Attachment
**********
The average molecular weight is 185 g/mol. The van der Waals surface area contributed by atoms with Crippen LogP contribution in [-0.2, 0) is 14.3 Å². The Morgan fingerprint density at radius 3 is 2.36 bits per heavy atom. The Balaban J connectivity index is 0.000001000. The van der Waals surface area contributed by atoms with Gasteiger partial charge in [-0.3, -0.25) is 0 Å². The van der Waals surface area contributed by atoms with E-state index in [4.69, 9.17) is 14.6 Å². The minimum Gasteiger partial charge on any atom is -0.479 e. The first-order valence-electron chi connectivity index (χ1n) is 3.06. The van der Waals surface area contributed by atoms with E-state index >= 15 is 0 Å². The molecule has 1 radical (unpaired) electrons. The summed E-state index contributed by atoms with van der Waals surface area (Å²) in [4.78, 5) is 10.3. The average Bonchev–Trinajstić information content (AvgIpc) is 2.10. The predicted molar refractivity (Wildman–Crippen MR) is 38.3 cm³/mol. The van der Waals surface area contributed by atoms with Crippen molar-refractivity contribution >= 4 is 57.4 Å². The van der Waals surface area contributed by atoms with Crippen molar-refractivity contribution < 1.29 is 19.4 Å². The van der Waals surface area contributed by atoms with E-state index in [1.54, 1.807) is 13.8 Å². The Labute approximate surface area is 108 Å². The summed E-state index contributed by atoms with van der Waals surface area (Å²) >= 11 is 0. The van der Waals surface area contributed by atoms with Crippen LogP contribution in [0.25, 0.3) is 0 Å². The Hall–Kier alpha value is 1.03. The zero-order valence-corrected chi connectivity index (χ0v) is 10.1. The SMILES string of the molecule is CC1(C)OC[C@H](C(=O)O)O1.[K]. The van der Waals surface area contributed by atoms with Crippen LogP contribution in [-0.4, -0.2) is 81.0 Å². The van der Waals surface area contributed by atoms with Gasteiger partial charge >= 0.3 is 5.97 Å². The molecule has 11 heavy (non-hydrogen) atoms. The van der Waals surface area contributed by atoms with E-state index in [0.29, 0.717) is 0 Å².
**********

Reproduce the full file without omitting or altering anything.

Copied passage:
The average molecular weight is 185 g/mol. The van der Waals surface area contributed by atoms with Crippen LogP contribution in [-0.2, 0) is 14.3 Å². The Morgan fingerprint density at radius 3 is 2.36 bits per heavy atom. The Balaban J connectivity index is 0.000001000. The van der Waals surface area contributed by atoms with Gasteiger partial charge in [-0.3, -0.25) is 0 Å². The van der Waals surface area contributed by atoms with E-state index in [4.69, 9.17) is 14.6 Å². The minimum Gasteiger partial charge on any atom is -0.479 e. The first-order valence-electron chi connectivity index (χ1n) is 3.06. The van der Waals surface area contributed by atoms with E-state index >= 15 is 0 Å². The molecule has 1 radical (unpaired) electrons. The summed E-state index contributed by atoms with van der Waals surface area (Å²) in [4.78, 5) is 10.3. The average Bonchev–Trinajstić information content (AvgIpc) is 2.10. The predicted molar refractivity (Wildman–Crippen MR) is 38.3 cm³/mol. The van der Waals surface area contributed by atoms with Crippen molar-refractivity contribution >= 4 is 57.4 Å². The van der Waals surface area contributed by atoms with Crippen molar-refractivity contribution < 1.29 is 19.4 Å². The van der Waals surface area contributed by atoms with E-state index in [1.54, 1.807) is 13.8 Å². The Labute approximate surface area is 108 Å². The summed E-state index contributed by atoms with van der Waals surface area (Å²) >= 11 is 0. The van der Waals surface area contributed by atoms with Crippen LogP contribution in [0.25, 0.3) is 0 Å². The Hall–Kier alpha value is 1.03. The zero-order valence-corrected chi connectivity index (χ0v) is 10.1. The SMILES string of the molecule is CC1(C)OC[C@H](C(=O)O)O1.[K]. The van der Waals surface area contributed by atoms with Crippen LogP contribution in [-0.4, -0.2) is 81.0 Å². The van der Waals surface area contributed by atoms with Gasteiger partial charge >= 0.3 is 5.97 Å². The molecule has 11 heavy (non-hydrogen) atoms. The van der Waals surface area contributed by atoms with E-state index in [0.29, 0.717) is 0 Å².